Cigna's $500 gift to psoriasis patients who switch to Eli Lilly's Taltz is 'rehearsal' for Humira biosimilars: analyst

Taltz
In a letter to physicians, some plans run by Cigna Pharmacy said patients could receive a $500 debit card if they switch from Cosentyx to Taltz or an older biologic. (Eli Lilly)

Last summer, pharmacy benefits giant Express Scripts tossed Novartis’ psoriasis drug Cosentyx out of its 2021 formulary in favor of Eli Lilly’s lower-cost Taltz. Now Cigna, which owns Express Scripts, is offering $500 to some patients who make the switch—an offer that could set a precedent as the anti-inflammatory market approaches a major biosimilar shakeup, one analyst suggested.

In a letter to doctors in March, some plans run by Cigna Pharmacy said patients could receive a $500 debit card if they switch from Cosentyx to Taltz or an older biologic before Aug. 31 and then refill the prescription before the end of this year. The letter was obtained by the American Journal of Managed Care.

The move comes as biosimilar developers prepare to launch low-cost rivals to another psoriasis remedy that happens to be the world’s best-selling drug—AbbVie’s Humira—in 2023. Bernstein analyst Ronny Gal called Express Scripts' offer to Taltz switchers a “general rehearsal for Humira” in a note to investors Monday.

“The timing is no coincidence in our mind,” Gal wrote. Express Scripts, “like other payers, is working on their toolkit to switch patients from Humira to biosimilar Humira in 2023. The more comfortable the PBM (and its clients) can [be] that the switch will be near-complete, the more assertive they can be in the 2022 negotiations … with AbbVie and the biosimilar developers.”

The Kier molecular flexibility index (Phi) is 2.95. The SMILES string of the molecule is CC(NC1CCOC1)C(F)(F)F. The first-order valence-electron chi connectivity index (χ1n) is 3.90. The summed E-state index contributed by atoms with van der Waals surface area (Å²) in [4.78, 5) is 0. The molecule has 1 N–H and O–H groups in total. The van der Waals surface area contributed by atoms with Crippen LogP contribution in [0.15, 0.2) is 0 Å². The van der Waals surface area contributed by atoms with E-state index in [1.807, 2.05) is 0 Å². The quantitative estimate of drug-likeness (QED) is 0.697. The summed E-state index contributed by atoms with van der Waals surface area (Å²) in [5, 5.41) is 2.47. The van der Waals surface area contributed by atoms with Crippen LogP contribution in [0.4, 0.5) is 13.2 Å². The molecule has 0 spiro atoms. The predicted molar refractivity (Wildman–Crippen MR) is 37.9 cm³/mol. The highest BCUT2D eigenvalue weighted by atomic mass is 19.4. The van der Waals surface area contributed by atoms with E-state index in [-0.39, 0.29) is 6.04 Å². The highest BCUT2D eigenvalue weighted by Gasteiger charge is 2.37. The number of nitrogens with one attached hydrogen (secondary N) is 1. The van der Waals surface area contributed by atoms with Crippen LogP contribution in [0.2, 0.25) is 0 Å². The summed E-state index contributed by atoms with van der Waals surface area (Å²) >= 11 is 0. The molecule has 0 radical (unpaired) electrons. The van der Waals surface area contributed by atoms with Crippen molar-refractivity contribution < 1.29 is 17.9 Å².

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Express Scripts’ efforts to persuade psoriasis patients to abandon Cosentyx are working, Gal noted. Prescriptions for Cosentyx dropped 17% in the first two months of this year, while Taltz scripts fell just 4%, according to IMS data acquired by Bernstein. Among dermatologists, Taltz is already the No. 1 choice, the analyst reported.

The psoriasis market was already hyper-competitive, and formulary changes will only serve to intensify the rivalries. Cosentyx and Taltz, both IL-17 inhibitors, are facing competition from AbbVie’s IL-23 blocker Skyrizi, which Express Scripts chose as a “preferred alternative” to Cosentyx in the new formulary.

AbbVie no doubt earned that preferred placement with stellar head-to-head data on Skyrizi. In a phase 3 trial reported last June, 66% of psoriasis patients taking Skyrizi saw clear skin after four months, compared with 40% of patients on Cosentyx.

Combined sales of Skyrizi and AbbVie’s other new anti-inflammatory, Rinvoq, came in at $2.3 billion last year and are expected to double this year. AbbVie is gunning for a spot in the psoriatic arthritis market with Rinvoq, a JAK inhibitor, but that effort hit a snag last month when the FDA asked for more data on the product’s risk-benefit profile in that disease.

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Cigna's $500 offer to patients who abandon Cosentyx is not a new idea, Bernstein’s Gal noted. UnitedHealthcare tried something similar in 2018 with HIV drugs, offering $500 in prepaid debit cards that patients could use to pay medical expenses if they switched to low-cost HIV regimens.

That program failed, largely because of pushback from HIV drugmaker Gilead Sciences and other players, but this psoriasis incentive could be different, Gal suggested. That’s because psoriasis is not a progressive disease, and Cosentyx and Taltz are similar, he said.

If Cigna does switch a lot of patients to Taltz, expect other insurers to follow suit, Gal said. “If successful, the use of cash tools by payers will reasonably proliferate,” he wrote.